“They empowered us [students] as agents of change,” said Cendejas, who served as president of the school’s Student Organization. “They made me work hard, to prove myself as a good leader.”
Paying it forward
After graduating from USC in 2014, Cendejas moved back to Manassas Park to pursue a life in social work but never forgot his political experience with Bass.
Well into his work with the Catholic diocese, Cendejas’ interest in local politics was sparked by an article published in The Washington Post stating there was vast political apathy in the city of Manassas Park.
“There are three city council seats up for grabs this fall in Manassas Park, an exurb of the nation’s capital facing huge demographic shifts and crushing debt. But only one candidate will be on the ballot,” according to the article. “It is a stark example of the civic apathy that experts say is growing more common in some of America’s smaller cities and towns, even as 24-hour news channels and websites proliferate and one of the most divisive presidential campaigns in history has drawn record crowds to political rallies and primary polling stations.”
Considering his deep love and knowledge of Manassas Park, Cendejas decided to run as a write-in candidate for a position on the city council not just to prove to the article’s writer that Manassas Park residents cared about their city, but also to advance the city and people that raised him.
“The author of that article also inferred that Latinos are not involved with what’s going on in the community. That put me on guard: the fact that they were describing our city in a negative perspective,” Cendejas said. “So I wanted to do something for my city -- to do my city well by representing it.”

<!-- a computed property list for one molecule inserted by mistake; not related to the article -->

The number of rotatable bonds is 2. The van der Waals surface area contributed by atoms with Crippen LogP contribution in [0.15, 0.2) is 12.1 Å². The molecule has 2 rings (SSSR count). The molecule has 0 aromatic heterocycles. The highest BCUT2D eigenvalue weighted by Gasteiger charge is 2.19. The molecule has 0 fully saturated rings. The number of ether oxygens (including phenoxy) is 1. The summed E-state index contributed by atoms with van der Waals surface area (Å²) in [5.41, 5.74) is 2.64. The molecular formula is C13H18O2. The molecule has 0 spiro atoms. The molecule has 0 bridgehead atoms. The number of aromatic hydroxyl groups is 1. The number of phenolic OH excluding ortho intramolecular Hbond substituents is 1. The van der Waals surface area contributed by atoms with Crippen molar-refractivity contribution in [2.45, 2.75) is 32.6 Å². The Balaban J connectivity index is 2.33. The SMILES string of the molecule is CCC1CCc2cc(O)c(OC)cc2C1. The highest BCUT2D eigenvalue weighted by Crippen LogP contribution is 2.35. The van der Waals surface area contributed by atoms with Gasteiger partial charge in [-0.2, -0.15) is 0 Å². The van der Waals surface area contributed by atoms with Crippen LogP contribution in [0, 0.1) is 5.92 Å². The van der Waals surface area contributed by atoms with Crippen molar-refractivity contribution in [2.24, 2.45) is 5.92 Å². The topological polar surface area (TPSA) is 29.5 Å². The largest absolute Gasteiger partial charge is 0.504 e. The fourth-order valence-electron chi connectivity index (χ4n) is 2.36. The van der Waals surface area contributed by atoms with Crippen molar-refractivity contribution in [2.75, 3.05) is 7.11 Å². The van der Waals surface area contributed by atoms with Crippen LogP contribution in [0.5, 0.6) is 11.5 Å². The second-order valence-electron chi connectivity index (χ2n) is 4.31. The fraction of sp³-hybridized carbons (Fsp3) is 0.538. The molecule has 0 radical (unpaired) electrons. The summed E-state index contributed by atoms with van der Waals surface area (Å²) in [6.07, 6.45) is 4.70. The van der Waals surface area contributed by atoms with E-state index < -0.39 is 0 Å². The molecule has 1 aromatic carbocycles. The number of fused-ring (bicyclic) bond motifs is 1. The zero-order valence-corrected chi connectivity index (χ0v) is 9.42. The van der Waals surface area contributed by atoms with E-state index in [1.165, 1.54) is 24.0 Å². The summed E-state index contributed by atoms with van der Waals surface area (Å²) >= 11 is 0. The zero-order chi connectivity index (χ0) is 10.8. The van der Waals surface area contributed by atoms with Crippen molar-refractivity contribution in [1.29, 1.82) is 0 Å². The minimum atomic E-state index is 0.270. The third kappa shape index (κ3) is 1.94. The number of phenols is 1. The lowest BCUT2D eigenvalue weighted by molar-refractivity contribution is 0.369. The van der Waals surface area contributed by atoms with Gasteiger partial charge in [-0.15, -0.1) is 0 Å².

The campaign trail was long and arduous for Cendejas and his campaign team, which was led by his brother and sister-in-law, embarking on a door-to-door campaign that focused on listening to residents’ concerns.
In a city of about 17,000, the cards were stacked against the Los Angeles native, as former mayor Frank Jones endorsed three other candidates -- including another former mayor, Bill Treuting -- to the open city council positions.
“It felt like a David and Goliath story. The mayor has a lot of support and connections, and it was unnerving to feel like an outsider in your own city,” he said. “But at the same time, my campaign team was always optimistic and brought me support. I felt like overall, the way that I presented myself showed that people were attracted by my views and were able to respect what I bring to the table.”
In spite of Treuting’s endorsement and expansive campaigning, Cendejas won 1,349 votes, while Treuting won just 415 for the seat he was running for. With 17.7 percent of Manassas Park’s votes, Cendejas earned a place on the 2017 city council, along with fellow independent Donald Shuemaker and Democrat Miriam Paula Machado.
“A person can struggle from a young age, but obstacles make you stronger. You can grow up in the hood, grow up around gangs, but that doesn’t have to be your outcome in life,” Cendejas said. “If you’re determined to make your life better, you can make it happen. I am blessed to be where I’m at right now, and I feel I need to do that for others so that they can be empowered, too.”